14 Fascinating Facts You Never Knew About the Pentagon
The Pentagon is one of the most recognizable buildings in the world. Learn how it got its unique shape and other incredible details about this storied structure.
home office of the brave
The Pentagon serves as the headquarters of the Department of Defense, which oversees all branches of the U.S. military: Army, Navy, Air Force, Marines, and Coast Guard. The DOD’s mission is “to provide a lethal Joint Force to defend the security of our country and sustain American influence abroad.”
The origin story
The Department of Defense was originally called the War Department, and in 1941, it had 24,000 employees spread out across 17 buildings in Washington, D.C. As Hitler’s army marched through Europe, Congress and President Franklin D. Roosevelt felt the need to consolidate command of America’s armed forces in a single headquarters. The result? The Pentagon. While the plan for the Pentagon was fairly transparent, here are 10 secrets operations the U.S. government didn’t want anyone to know.
It’s quite big
The Pentagon contains more than 6.6 million square feet of floor space, making it one of the largest buildings in the world. To put that into perspective, it has three times the floor space of the Empire State Building.
And it needs the space
According to the official Pentagon tours website, 26,000 employees, both military and civilian, work there, which is why it needs 16 parking lots to handle 8,770 commuter cars. In addition, more than 106,000 tourists visit the Pentagon every year.
A lay-down of the layout
The Pentagon is five stories tall (with two basement levels) and is made up of five internal rings, intersected by 10 corridors. From the center out, these rings are named “A” through “E” (with “F” and “G” in the basement). There are 131 stairways, 19 escalators, and 70 elevators needed to navigate all of the floors.
Walking through it is like a marathon
The total walking distance of the building is about 17.5 miles, but if you speed-walk through the center courtyard, you can move between the building’s furthest points in under ten minutes. The DOD also provides workers with motorized scooters that cruise along at three miles per hour. Check out these words and phrases that originated in the military.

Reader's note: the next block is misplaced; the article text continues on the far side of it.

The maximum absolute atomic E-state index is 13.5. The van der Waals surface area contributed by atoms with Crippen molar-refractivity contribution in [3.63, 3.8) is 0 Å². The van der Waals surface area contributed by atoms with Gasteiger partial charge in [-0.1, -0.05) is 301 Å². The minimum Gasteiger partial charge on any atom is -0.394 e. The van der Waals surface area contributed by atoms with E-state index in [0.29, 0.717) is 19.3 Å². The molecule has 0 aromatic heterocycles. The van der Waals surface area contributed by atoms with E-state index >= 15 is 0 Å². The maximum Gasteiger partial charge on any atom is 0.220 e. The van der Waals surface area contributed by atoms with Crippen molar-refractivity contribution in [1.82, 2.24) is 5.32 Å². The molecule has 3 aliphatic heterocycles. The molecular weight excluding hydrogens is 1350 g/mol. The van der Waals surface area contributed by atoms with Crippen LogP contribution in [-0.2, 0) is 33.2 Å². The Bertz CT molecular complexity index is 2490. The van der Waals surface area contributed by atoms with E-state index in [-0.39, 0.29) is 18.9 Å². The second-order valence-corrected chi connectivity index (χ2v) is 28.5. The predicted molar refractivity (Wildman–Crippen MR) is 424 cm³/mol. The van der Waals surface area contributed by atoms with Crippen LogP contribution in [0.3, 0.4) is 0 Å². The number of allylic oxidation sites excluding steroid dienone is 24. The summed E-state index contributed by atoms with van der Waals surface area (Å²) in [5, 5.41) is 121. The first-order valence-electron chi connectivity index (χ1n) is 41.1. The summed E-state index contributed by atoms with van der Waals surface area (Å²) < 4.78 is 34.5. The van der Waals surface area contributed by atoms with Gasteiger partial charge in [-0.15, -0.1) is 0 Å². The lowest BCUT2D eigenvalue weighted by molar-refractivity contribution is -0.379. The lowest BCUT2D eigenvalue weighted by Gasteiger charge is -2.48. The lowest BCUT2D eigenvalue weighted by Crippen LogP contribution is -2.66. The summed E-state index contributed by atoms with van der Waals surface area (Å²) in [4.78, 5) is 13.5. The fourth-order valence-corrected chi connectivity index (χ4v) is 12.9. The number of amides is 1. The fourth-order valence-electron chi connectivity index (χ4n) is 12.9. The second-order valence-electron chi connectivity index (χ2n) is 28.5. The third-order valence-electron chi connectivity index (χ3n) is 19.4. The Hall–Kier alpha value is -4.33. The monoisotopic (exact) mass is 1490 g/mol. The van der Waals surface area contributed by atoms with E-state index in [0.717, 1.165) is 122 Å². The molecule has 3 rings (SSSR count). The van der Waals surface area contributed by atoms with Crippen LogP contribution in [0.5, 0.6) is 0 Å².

Why is it a pentagon?
The Pentagon is shaped like it is because head architect G. Edwin Bergstrom was required to fit the building in between existing roads at the original site, and a five-sided, asymmetrical design was the only way to do that. The building also needed to remain relatively low due to the scarcity of steel caused by World War II and to prevent it from blocking the views of Washington, D.C. After protests erupted about its proximity to Arlington National Cemetery, the construction site was moved to its current location, but Bergstrom stuck with the five-sided shape to prevent delaying construction.
It went up fast
The Pentagon was built at a mindboggling speed. The building was officially opened on January 14, 1943, having broken ground less than two years prior. Don’t miss these 18 facts you never knew about Washington, D.C.
Its employees are well-fed
All that walking around can get a person hungry. Luckily, there are a number of food options at the Pentagon, including five different food courts that have outposts of almost every fast food restaurant you can think of: Baskin Robbins, Subway, KFC, McDonald’s, Burger King, Taco Bell, Popeyes—and of course, Dunkin Donuts and Starbucks to keep everyone well caffeinated.
It’s home to…the world’s most dangerous hotdog stand?
At the center of the Pentagon is a five-acre park that houses a now-closed hot dog stand. “Rumor has it that during the Cold War, the Russians never had any less than two missiles aimed at this hot dog stand,” DOD Communications Officer Brett Eaton told the Stars and Stripes in 2010. “They thought this was the Pentagon’s most top-secret meeting room, and the entire Pentagon was a large fortress built around this hot dog stand. They thought the officers were going to get their top-secret briefings in a protected area, but really they were just going to get lunch.” Don’t miss these hilarious code names the military actually used.
No, it can’t fly
On October 21, 1967, 35,000 Vietnam War protestors marched to the Pentagon, with their announced intention of surrounding the building and levitating it. They were unable to get the building off the ground, as you might imagine.
It has seen domestic terrorism
In May 1972, Weather Underground, a radical group that carried out domestic bombings as a form of protest, placed a bomb in a women’s restroom at the Pentagon. The bomb’s explosion resulted in some structural damage to the building, but no one was harmed. Here are 12 government conspiracy theories that turned out to be true.
Its connection to September 11
Construction began on September 11, 1941—exactly 60 years before the 9/11 terrorist attacks that sent American Airlines Flight 77 crashing into the Pentagon. The plane’s impact smashed through the first floor of three of the Pentagon’s rings and caused a fire that took 36 hours to extinguish. The lives of 184 people were lost at the Pentagon on that awful day, including 120 Pentagon employees.
How it remembers 9/11
On September 11, 2008, a 9/11 memorial was opened to the public at the Pentagon. It includes 184 illuminated benches, one for each of the Pentagon employees, flight passengers, and crew members who lost their lives. The Pentagon also has the Hall of Heroes, a room dedicated to recipients of the Medal of Honor, the highest award for valor in action that can be bestowed upon an individual serving in the Armed Services of the United States.
Next, be sure to read the 45 things people in the military wish you knew.